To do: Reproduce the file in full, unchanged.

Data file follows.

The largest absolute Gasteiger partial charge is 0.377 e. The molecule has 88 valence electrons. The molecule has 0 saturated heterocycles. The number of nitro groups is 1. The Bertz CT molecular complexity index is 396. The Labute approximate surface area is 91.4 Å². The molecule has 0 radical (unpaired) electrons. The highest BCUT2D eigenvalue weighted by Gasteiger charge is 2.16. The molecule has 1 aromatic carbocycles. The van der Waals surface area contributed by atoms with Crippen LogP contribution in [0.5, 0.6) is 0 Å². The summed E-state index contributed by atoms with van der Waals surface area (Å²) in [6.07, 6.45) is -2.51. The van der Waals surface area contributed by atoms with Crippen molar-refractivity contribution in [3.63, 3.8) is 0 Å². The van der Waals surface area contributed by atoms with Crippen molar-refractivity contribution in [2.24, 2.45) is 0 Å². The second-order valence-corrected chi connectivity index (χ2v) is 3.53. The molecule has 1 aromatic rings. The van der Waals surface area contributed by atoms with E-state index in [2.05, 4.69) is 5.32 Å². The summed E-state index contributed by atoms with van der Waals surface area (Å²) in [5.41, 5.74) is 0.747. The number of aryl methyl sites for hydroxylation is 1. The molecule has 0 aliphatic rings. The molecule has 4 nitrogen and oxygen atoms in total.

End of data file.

The largest absolute Gasteiger partial charge is 0.377 e. The molecule has 88 valence electrons. The molecule has 0 saturated heterocycles. The number of nitro groups is 1. The Bertz CT molecular complexity index is 396. The Labute approximate surface area is 91.4 Å². The molecule has 0 radical (unpaired) electrons. The highest BCUT2D eigenvalue weighted by Gasteiger charge is 2.16. The molecule has 1 aromatic carbocycles. The van der Waals surface area contributed by atoms with Crippen LogP contribution in [0.5, 0.6) is 0 Å². The summed E-state index contributed by atoms with van der Waals surface area (Å²) in [6.07, 6.45) is -2.51. The van der Waals surface area contributed by atoms with Crippen molar-refractivity contribution in [3.63, 3.8) is 0 Å². The van der Waals surface area contributed by atoms with Crippen molar-refractivity contribution in [2.24, 2.45) is 0 Å². The second-order valence-corrected chi connectivity index (χ2v) is 3.53. The molecule has 1 aromatic rings. The van der Waals surface area contributed by atoms with E-state index in [2.05, 4.69) is 5.32 Å². The summed E-state index contributed by atoms with van der Waals surface area (Å²) in [5.41, 5.74) is 0.747. The number of aryl methyl sites for hydroxylation is 1. The molecule has 0 aliphatic rings. The molecule has 4 nitrogen and oxygen atoms in total.